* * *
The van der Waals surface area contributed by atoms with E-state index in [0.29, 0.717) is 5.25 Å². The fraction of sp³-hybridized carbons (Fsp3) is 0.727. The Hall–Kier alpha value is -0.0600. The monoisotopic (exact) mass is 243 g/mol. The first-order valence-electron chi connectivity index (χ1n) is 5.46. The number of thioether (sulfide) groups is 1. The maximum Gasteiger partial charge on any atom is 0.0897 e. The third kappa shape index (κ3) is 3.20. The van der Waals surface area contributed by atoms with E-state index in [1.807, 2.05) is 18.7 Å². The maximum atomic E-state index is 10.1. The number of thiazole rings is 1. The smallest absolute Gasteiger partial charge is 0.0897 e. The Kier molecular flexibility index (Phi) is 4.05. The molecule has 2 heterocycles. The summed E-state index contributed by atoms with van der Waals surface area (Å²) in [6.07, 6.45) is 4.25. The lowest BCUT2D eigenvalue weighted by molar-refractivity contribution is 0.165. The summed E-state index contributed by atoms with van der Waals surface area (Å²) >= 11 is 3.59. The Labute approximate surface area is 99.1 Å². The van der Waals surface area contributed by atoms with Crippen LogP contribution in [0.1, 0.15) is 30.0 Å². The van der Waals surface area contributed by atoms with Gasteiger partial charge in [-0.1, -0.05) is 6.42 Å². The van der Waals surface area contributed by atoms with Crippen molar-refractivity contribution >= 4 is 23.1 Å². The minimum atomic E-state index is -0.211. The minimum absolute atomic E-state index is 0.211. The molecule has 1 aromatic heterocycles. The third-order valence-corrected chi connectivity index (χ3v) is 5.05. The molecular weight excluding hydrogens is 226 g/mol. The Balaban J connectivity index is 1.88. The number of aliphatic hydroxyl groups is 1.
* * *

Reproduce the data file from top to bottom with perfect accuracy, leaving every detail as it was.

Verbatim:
The van der Waals surface area contributed by atoms with E-state index in [0.29, 0.717) is 5.25 Å². The fraction of sp³-hybridized carbons (Fsp3) is 0.727. The Hall–Kier alpha value is -0.0600. The monoisotopic (exact) mass is 243 g/mol. The first-order valence-electron chi connectivity index (χ1n) is 5.46. The number of thioether (sulfide) groups is 1. The maximum Gasteiger partial charge on any atom is 0.0897 e. The third kappa shape index (κ3) is 3.20. The van der Waals surface area contributed by atoms with E-state index in [1.807, 2.05) is 18.7 Å². The maximum atomic E-state index is 10.1. The number of thiazole rings is 1. The smallest absolute Gasteiger partial charge is 0.0897 e. The Kier molecular flexibility index (Phi) is 4.05. The molecule has 2 heterocycles. The summed E-state index contributed by atoms with van der Waals surface area (Å²) in [6.07, 6.45) is 4.25. The lowest BCUT2D eigenvalue weighted by molar-refractivity contribution is 0.165. The summed E-state index contributed by atoms with van der Waals surface area (Å²) >= 11 is 3.59. The Labute approximate surface area is 99.1 Å². The van der Waals surface area contributed by atoms with Crippen LogP contribution in [0.1, 0.15) is 30.0 Å². The van der Waals surface area contributed by atoms with Gasteiger partial charge in [-0.1, -0.05) is 6.42 Å². The van der Waals surface area contributed by atoms with Crippen molar-refractivity contribution >= 4 is 23.1 Å². The minimum atomic E-state index is -0.211. The minimum absolute atomic E-state index is 0.211. The molecule has 1 aromatic heterocycles. The third-order valence-corrected chi connectivity index (χ3v) is 5.05. The molecular weight excluding hydrogens is 226 g/mol. The Balaban J connectivity index is 1.88. The number of aliphatic hydroxyl groups is 1.